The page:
Cancer can be caused by a variety of factors. Liver cancer, lung cancer prostate cancer each have a similar culprit: chronic inflammation. We can thank excessive sun exposure for skin cancer, but of course there are other obvious culprits. Smoking, poor diet, and lack of physical activity can all lead to cancer.
While there are great treatments for cancer, to this date there is still not one all-curing or all-preventing drug, activity or remedy to prevent yourself from getting cancer. A combination of many things such as a healthy diet, physical exercise and an avoidance of drugs and alcohol are obvious. But recent studies show that there may be more we can do.
An Omega 3 Diet
Many experts, doctors and scientists have concluded that a healthy dosage of Omega-3 through either diet or supplement may help protect us against various cancers. One of the hallmark powers of Omega-3 fatty acids is the ability they have to reduce inflammation, both small and large. Where various cancers are associated to inflammation, fighting or reducing it could mean more than just immediate comfort from inflammation.
Beyond simply reducing inflammation, however, Omega-3 fatty acids have also been linked to the restriction of cell growth in tumors. On some occasions throughout various studies, the Omega-3 fatty acids were suggested to have caused some cancer cells to self-destruct.
What makes this discovery even more appealing is the effortlessness involved with adding Omega-3 to your diet. It is simple – either increase your intake of fishes such as salmon, tuna, halibut and trout as well as flaxseed and kale. Or, even easier at times, begin taking an Omega-3 supplement, such as kyani sunset. Supplements typically are available in the form of fish oil or krill oil supplement. Each contain an appropriate dosage of omega-3. For questions on which supplement is right for you, consult your health physician.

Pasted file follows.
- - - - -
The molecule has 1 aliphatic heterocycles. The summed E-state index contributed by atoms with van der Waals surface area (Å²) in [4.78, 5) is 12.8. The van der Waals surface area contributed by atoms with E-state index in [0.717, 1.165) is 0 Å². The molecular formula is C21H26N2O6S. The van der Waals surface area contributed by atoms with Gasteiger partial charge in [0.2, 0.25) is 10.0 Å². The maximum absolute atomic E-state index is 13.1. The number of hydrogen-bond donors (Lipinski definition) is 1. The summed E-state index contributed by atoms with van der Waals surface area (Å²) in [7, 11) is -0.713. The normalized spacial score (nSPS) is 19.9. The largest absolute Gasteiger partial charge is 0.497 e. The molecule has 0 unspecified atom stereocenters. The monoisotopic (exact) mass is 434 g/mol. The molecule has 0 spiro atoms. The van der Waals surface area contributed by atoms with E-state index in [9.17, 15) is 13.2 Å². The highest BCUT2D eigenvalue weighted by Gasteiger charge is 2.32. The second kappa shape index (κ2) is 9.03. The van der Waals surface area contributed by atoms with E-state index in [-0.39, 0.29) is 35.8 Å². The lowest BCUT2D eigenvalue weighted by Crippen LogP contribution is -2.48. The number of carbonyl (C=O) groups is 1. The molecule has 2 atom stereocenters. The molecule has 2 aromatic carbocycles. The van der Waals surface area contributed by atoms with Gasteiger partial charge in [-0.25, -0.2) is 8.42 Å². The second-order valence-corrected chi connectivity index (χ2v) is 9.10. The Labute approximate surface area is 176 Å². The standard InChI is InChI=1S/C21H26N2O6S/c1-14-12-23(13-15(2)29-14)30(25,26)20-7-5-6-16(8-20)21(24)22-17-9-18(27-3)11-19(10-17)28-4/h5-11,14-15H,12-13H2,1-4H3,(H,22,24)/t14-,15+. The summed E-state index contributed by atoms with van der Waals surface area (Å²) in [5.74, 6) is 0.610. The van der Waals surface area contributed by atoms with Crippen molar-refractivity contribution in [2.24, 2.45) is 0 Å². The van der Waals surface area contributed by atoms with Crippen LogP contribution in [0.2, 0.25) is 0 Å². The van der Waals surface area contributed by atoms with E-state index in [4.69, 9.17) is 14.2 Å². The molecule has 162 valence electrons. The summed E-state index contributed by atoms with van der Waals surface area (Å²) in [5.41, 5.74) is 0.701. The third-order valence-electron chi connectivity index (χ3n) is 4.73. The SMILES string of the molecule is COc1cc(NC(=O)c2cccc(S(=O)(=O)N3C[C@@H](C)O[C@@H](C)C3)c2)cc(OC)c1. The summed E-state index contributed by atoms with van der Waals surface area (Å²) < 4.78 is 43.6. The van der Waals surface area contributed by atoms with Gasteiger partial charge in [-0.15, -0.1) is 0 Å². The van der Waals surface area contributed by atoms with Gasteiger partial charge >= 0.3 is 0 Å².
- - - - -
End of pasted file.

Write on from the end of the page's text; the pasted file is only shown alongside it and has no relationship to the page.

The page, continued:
The Science Behind an Omega 3 Diet
Years ago, a study was conducted at Harvard’s School of Public Health in regards to the relationship between Omega-3 and prostate cancer. The study indicated that those who consumed fish, a source with naturally occurring omega-3 fatty acids, on average of 3 times weekly saw a reduced risk of prostate cancer.
Similarly, a study one in the Lancet showed that over 6,000 men studied over a 3 decade period saw a two or three-fold increase in prostate cancer if they had not consumed fish. Comparatively, those who consumed a regular, even high amount of fish did not see or experience any type of increased risk of prostate cancer.
Some sources argue that Omega-3 does nothing to prevent or eliminate cancer while other sources indicate that Omega-3 has a great impact on preventing and eliminating cancer. One thing is definite, though: Omega-3 has an endless list of health benefits that may surprise you. So if you are simply looking to prevent cancer in your lifetime, Omega-3 is a worthwhile addition, if not staple, to your diet or supplement regime.